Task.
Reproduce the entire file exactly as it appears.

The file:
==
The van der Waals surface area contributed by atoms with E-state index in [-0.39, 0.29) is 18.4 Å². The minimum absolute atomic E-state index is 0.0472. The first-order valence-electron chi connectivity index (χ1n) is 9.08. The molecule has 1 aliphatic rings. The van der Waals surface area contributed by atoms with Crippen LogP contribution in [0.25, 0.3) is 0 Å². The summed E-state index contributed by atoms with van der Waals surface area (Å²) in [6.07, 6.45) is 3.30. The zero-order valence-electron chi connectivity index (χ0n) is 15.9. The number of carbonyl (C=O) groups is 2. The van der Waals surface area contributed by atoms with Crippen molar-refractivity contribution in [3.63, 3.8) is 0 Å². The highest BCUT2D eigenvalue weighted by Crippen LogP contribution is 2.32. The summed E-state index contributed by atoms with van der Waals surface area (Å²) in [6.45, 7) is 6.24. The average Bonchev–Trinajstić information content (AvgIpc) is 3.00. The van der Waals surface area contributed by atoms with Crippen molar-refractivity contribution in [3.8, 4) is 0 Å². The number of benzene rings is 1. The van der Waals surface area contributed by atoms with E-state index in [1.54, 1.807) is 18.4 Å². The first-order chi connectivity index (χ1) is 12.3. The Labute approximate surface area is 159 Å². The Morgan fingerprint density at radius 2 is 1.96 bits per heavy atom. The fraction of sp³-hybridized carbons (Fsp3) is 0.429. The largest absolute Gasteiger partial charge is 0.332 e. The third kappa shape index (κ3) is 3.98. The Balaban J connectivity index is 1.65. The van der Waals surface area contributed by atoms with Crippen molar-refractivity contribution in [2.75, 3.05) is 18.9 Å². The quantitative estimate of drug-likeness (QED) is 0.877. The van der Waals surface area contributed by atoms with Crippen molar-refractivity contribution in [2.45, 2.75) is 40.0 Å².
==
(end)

The van der Waals surface area contributed by atoms with E-state index in [-0.39, 0.29) is 18.4 Å². The minimum absolute atomic E-state index is 0.0472. The first-order valence-electron chi connectivity index (χ1n) is 9.08. The molecule has 1 aliphatic rings. The van der Waals surface area contributed by atoms with Crippen LogP contribution in [0.25, 0.3) is 0 Å². The summed E-state index contributed by atoms with van der Waals surface area (Å²) in [6.07, 6.45) is 3.30. The zero-order valence-electron chi connectivity index (χ0n) is 15.9. The number of carbonyl (C=O) groups is 2. The van der Waals surface area contributed by atoms with Crippen molar-refractivity contribution in [3.63, 3.8) is 0 Å². The highest BCUT2D eigenvalue weighted by Crippen LogP contribution is 2.32. The summed E-state index contributed by atoms with van der Waals surface area (Å²) in [6.45, 7) is 6.24. The average Bonchev–Trinajstić information content (AvgIpc) is 3.00. The van der Waals surface area contributed by atoms with Crippen molar-refractivity contribution in [3.8, 4) is 0 Å². The number of benzene rings is 1. The van der Waals surface area contributed by atoms with E-state index in [1.54, 1.807) is 18.4 Å². The first-order chi connectivity index (χ1) is 12.3. The Labute approximate surface area is 159 Å². The Morgan fingerprint density at radius 2 is 1.96 bits per heavy atom. The fraction of sp³-hybridized carbons (Fsp3) is 0.429. The largest absolute Gasteiger partial charge is 0.332 e. The third kappa shape index (κ3) is 3.98. The Balaban J connectivity index is 1.65. The van der Waals surface area contributed by atoms with Crippen molar-refractivity contribution in [2.75, 3.05) is 18.9 Å². The quantitative estimate of drug-likeness (QED) is 0.877. The van der Waals surface area contributed by atoms with Crippen molar-refractivity contribution in [2.45, 2.75) is 40.0 Å².